Allusions to French art, French food, snapshots from Mediterranean holiday postcards and hotel brochures – the blazing red roses on a sea-facing balcony in “Santa Margherita Ligure”; the rose architectural facades of “Spring time: Face à la Mer” – are all plundered and reassembled. In “After Lunch” a waiter – a rare human appearance in a Caulfield painting – surveys an empty restaurant: on the wall is an incongruous photorealist painting of the Château de Chillon, obscured by a cartoon fish tank, a nod to Matisse’s famous goldfish series.

The comic plurality of styles, from trompe l’oeil to complex perspectival games, itself reflects sudden consumer abundance and choice, as well as demanding, at the dawn of media hype, that we interrogate how we read and absorb images.

Caulfield is never quite satirical, although the all-over burgundy “Tandoori Restaurant” and the photorealist chicken Kievs gleaming in the graphically simplified “Candlelit Dinner” come close. Rather, he remained, as Christopher Finch defined him as early as 1971, “a romantic disarmed by his own sense of irony”.

Melancholy is an undercurrent, because Caulfield is an artist of feeling as well as of concepts – “feelings”, wrote his friend Howard Hodgkin, “about what it is to be an artist – about friendship and sociability. He was such a connoisseur of spaces where people gather for pleasure, such as restaurants and bars, and he managed to convey ... the melancholy that can haunt such spaces – born of emptiness and artifice.”

From the film noir orange/black grid painting “Window at Night” (1969) to the finale of “Braque Curtain” (2005), where a black lamp eclipses an orange one in a composition echoing the rhythms of Braque’s “The Duet” (1937), Caulfield at his best tempers structural formality with reined-in emotion.

Gary Hume grew up with the mass-media iconography that had started when Caulfield became a painter. “Beautiful” queries what beauty means in this fetishising culture: in a tondo evoking Renaissance ideals of perfection, the subtly traced features of supermodel Kate Moss are drawn as a bas-relief within a flat bright pink plane; superimposed is an outline of Michael Jackson’s nostrils.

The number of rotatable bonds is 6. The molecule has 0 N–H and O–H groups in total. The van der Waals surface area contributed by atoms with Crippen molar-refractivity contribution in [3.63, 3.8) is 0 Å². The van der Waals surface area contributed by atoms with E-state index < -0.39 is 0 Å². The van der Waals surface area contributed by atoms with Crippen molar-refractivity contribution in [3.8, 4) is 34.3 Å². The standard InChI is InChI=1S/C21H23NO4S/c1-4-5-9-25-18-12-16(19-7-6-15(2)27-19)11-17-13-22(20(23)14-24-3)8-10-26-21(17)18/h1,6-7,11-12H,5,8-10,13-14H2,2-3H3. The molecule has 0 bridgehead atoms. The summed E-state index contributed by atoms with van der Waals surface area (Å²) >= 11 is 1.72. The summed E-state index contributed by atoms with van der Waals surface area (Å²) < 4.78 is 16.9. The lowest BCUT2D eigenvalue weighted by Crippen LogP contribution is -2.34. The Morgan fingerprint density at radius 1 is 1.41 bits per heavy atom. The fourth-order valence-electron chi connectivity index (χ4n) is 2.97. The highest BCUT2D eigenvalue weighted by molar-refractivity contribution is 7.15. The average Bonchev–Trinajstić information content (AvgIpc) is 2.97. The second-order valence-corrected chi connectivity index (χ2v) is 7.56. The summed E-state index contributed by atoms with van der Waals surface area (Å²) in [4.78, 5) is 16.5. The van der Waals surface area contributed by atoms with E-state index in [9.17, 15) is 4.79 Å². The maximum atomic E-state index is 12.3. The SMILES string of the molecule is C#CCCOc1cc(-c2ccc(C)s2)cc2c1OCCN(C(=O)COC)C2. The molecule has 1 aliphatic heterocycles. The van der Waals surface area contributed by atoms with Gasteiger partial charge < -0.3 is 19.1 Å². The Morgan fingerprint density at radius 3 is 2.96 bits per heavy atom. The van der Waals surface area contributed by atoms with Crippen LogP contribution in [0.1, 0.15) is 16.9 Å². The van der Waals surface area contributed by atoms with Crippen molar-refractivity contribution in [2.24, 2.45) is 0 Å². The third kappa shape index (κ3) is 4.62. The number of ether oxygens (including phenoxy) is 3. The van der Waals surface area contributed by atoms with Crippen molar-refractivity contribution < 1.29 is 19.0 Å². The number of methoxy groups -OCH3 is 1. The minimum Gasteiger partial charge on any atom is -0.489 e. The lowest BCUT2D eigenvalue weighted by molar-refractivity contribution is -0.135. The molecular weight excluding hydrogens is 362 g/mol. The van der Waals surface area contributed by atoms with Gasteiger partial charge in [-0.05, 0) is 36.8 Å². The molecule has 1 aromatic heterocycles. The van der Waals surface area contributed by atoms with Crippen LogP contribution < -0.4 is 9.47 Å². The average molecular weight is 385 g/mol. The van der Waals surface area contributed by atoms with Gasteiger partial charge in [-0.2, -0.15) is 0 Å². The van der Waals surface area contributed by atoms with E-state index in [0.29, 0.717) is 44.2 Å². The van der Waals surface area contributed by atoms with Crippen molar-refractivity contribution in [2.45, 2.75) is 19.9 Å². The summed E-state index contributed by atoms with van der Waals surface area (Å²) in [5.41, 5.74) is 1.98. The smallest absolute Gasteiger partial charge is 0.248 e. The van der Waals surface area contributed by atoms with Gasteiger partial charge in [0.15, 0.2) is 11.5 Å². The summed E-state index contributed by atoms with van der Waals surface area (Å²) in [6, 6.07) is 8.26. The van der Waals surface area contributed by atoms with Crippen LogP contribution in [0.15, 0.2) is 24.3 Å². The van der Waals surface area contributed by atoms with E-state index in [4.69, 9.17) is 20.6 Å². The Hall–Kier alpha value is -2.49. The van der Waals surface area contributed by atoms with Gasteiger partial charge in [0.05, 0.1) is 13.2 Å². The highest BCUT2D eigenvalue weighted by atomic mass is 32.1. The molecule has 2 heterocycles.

Hume constantly fights his instinct for grace and decorativeness. Flower paintings are monstrously gorgeous – a deep pink rose in full bloom in “The Whole World”, a single crimson bloom in “Tulips”. In “Nicola as an Orchid” the female form morphs into a flower, the head an olive oval, the hair a pale lemon streak coursing down a silvery ground with an abstracted willowy elegance that brings to mind Klimt, Alex Katz and Ellsworth Kelly.

In a sickly blue-green anti-harmony, “Young Mother and Child” captures the stubborn pride, uneasy responsibility and desperate protectiveness of a Goth-like teenage mother holding an over-large baby. As unyielding is the faceless ageing figure in profile, grey-black except for a pink dot-nipple on a sagging breast, in “Older”.

“If I can’t see regret in a painting, then I think it’s less than truthful,” Hume says. The two dozen works here, painted mostly in gloss, occasionally in enamel and on aluminium, glint and reflect light in brilliant liquid pools of colour, rippling to cohere into images that at once look on the verge of dissolution, and suggest transient moments of beauty frozen on to hard metal surfaces: paintings of time by a Young British Artist who lasted the course.

‘Patrick Caulfield’ and ‘Gary Hume’, Tate Britain, London to September 1 www.tate.org.uk